Why Independent Musicians Should Not Always Trust Companies Who Solicit Via Instagram or Facebook
Musicians are being targeted at an unprecedented rate via direct message on social media as well as email. It’s quite saddening. If you receive a message that says ‘I found your music in X place, enjoyed X song and would like to work with you’, or hear ANY mention of a label or contract, they are fishing and it’s a scam. Who’s most susceptible to the scam? Musicians with smaller budgets of $0 – $500. This is what you’d call the ‘quick to act’ budgets. So all you need is eagerness on one end and a big promise on the other, such as a label contract, or 50,000 streams, etc. This is all too easy, folks. Good companies will never reach out to you – outbound. Rarely ever.
Do you know how busy the best blogs, magazines, etc are? They barely have the time to respond to anyone let alone do outbound outreach. It’s the same thing in the music industry, with PR companies and marketing companies. If they’re really good, they will not need to be in your DM begging for $300. It’s important to be social media literate and media literate. Once again, if you are contacted on Instagram or Facebook, there is a good chance that is a scam. Real businesses have a permanent website and do not attempt to impersonate anybody else. Stay away from these pop-up personas (if they claim to be with X label or X company and are not credited anywhere, watch out). Business should be coming to them, not the other way around.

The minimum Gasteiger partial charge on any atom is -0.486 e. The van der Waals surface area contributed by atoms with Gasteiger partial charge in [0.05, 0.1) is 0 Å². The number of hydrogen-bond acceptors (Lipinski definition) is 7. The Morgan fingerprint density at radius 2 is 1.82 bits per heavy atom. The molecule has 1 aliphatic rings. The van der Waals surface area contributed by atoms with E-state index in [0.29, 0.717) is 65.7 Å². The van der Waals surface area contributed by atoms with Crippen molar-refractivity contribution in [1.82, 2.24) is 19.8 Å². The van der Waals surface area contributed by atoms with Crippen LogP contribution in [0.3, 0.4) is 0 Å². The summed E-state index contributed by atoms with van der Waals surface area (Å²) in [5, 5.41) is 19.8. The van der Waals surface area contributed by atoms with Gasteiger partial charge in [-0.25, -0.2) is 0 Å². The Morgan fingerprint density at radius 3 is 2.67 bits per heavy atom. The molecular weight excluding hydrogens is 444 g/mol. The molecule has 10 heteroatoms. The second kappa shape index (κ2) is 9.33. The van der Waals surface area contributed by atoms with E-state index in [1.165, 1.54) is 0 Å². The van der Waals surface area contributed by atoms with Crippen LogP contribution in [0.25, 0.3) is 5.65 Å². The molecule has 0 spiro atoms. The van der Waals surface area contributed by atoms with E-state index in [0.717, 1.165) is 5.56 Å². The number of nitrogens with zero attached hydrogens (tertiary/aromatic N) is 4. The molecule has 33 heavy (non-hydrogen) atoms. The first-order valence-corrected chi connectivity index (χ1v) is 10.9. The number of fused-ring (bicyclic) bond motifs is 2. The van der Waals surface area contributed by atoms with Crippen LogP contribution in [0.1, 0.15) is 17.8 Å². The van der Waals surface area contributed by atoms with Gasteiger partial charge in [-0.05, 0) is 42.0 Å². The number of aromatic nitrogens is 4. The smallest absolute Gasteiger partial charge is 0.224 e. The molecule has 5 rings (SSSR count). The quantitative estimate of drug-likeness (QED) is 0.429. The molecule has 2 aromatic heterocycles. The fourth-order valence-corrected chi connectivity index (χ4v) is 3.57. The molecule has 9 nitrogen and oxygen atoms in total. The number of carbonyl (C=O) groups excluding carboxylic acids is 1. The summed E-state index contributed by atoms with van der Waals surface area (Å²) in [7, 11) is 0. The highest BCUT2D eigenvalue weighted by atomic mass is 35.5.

I know this because my clients receive these messages and I too receive these messages to our I.M.P accounts. At least a few every day. I’m sure even non-musicians receive these ‘I loved your song. Send me $300 via CashApp for the contract.’ messages too. It’s just fast cash for them and nothing for you. Real promotion tends to cost a bit more on average, because there’s so much more involved than quick fix actions.